Poppies flowering in two small containers on an outdoor table
(Image credit: 8213erika)

Not everyone has a backyard appropriate for a large garden, but almost everyone can keep a container plant. Size is only one of the many advantages of growing plants in containers rather than in the ground. This only works well, however, if you select plants that are happy living in a pot. Gardeners in the West have many choices. Read on for some top options for California or Nevada container gardening.

Container Gardening

Those gardeners complaining about overwhelming backyard gardens might keep in mind that many folk don’t have any dirt to dig. This is especially true in urban environments. That’s one place container gardens fit the bill. Almost anyone has room for a few pots on the back porch, fire escape, or kitchen window sill.

But container gardening can solve other issues as well. For example, those with clay or sandy soil in the backyard can avoid a lot of garden problems by planting a container garden instead. This also works well in wet areas and when it’s best to move plants from one corner of the backyard to another as the seasons change. These are all benefits of considering Nevada or California container gardens.

A Rule for Western Container Gardens

Are you wondering what to put in pots in Nevada? Or the best container plants for Southern California? We’ve got a suggestion for you. The simple essential rule for selecting container plants is the same in the Western states as for the rest of the world: Select plants that will thrive in the climate and exposure you can provide.

You can go with vegetables (some gardeners grow all their veggies in pots!), annuals, or perennials, depending on whether you want a container garden for one season or to last years.

What to Plant in a Container Garden?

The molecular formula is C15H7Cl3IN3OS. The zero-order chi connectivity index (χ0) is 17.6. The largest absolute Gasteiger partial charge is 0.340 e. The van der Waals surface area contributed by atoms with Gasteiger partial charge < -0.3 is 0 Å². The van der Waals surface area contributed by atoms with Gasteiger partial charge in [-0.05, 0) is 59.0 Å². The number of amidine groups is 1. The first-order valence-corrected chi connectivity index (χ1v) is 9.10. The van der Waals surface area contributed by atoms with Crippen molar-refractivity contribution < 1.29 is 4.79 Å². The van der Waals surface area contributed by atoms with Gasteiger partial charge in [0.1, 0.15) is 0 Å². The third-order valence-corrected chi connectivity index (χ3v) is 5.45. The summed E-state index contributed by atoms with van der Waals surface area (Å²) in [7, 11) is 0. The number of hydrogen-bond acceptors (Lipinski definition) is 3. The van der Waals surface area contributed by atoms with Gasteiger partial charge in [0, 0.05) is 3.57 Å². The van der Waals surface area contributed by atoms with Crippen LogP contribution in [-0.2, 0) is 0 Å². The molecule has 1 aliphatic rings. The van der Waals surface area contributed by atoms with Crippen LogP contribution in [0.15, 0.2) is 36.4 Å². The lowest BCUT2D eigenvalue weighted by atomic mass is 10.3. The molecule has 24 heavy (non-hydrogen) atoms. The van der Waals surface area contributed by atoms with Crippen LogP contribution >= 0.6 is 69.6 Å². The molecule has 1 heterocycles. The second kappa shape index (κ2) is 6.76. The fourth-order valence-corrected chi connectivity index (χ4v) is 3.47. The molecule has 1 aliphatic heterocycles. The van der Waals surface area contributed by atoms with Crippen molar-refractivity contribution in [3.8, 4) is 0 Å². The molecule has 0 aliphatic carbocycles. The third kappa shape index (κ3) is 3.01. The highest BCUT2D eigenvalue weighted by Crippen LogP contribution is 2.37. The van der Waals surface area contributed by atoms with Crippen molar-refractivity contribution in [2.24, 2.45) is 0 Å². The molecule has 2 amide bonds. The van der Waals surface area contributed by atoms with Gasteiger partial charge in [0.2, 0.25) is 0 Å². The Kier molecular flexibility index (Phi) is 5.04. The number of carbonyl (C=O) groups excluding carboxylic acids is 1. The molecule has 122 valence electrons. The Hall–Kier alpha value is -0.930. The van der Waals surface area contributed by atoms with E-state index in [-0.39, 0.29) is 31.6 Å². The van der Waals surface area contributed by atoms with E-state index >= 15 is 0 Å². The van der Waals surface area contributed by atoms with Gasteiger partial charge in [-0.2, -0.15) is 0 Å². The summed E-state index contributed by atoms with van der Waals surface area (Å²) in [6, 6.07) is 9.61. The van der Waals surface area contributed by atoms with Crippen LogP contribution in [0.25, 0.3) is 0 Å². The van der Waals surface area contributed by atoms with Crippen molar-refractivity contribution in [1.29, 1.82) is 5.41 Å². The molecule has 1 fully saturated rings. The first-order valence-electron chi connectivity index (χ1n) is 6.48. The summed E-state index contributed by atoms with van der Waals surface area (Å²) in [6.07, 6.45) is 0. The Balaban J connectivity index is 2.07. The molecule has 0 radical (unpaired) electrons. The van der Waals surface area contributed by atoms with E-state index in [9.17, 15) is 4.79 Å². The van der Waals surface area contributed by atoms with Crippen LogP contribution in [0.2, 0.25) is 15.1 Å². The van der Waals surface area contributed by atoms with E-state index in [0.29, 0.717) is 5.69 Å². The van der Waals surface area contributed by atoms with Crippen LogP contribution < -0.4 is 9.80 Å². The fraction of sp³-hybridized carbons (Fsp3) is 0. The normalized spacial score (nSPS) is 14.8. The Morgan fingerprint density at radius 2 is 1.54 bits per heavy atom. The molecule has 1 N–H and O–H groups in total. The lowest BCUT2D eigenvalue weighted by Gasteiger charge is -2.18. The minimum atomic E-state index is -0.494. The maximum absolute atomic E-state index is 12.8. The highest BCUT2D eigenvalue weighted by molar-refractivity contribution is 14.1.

For spring and summer planting, here are a few of the most popular annual container plants to consider: lobelia, marigold, petunias, verbena, and zinnia. If your area is shaded, put in impatiens. If you are thinking of veggies, go for cherry tomatoes or popular herbs like parsley and basil. Note that while these are among the best container plants for California, these annuals can be grown almost anywhere in pots.


Choosing perennials will mean that your container gardens last longer and can provide delight year after year. Some great flowering perennials to consider are marguerite, agapanthus, carnation, geraniums, and chrysanthemums. For spring bulb planting, think about tulips, daffodil, amaryllis, crocus, freesia, hyacinth, iris, and ranunculus. Most will regrow year after year when properly fertilized.


If you are putting in a fall vegetable container garden, try planting cool season leafy greens like kale and lettuce, or radishes, garlic, and chives. For ornamentals, consider stocks, snapdragons, pansies, violas, dianthus, ornamental kale, and ornamental cabbage.

Fruit Trees

Are fruit trees among the best outdoor potted plants for Southern California and Nevada? While dwarf fruit trees and shrubs can be planted in containers in the West, they are not one-and-done. These plants grow fast and should only be left in the same container for short periods before being moved to progressively bigger ones or transplanted into the ground.

What About California Natives?

Many gardeners in the West are trying to focus on native plants. These are trees, shrubs and grasses that grow naturally in the wild and provide native birds and insects with the food and shelter they need to survive. They tend to be extremely self-sufficient and require little care from humans.

While many native plants of Nevada and California will grow well in containers, they will need more care than when they grow in soil. But that is the downside of all container plants: since they only have the soil in the pot to sustain them, they may require regular water and even fertilizer in containers, even if they need nothing in the wild.

For example, some succulents work well in pots, including Cacti, Agaves, Sedums, Dudleyas, and Lewisias. Many offer fascinating long flowers in unexpected shades. But unlike ground-grown succulents, you’ll need to change their soil and plant in a larger pot every few years.

Teo Spengler

Teo Spengler has been gardening for 30 years. She is a docent at the San Francisco Botanical Garden. Her passion is trees, 250 of which she has planted on her land in France.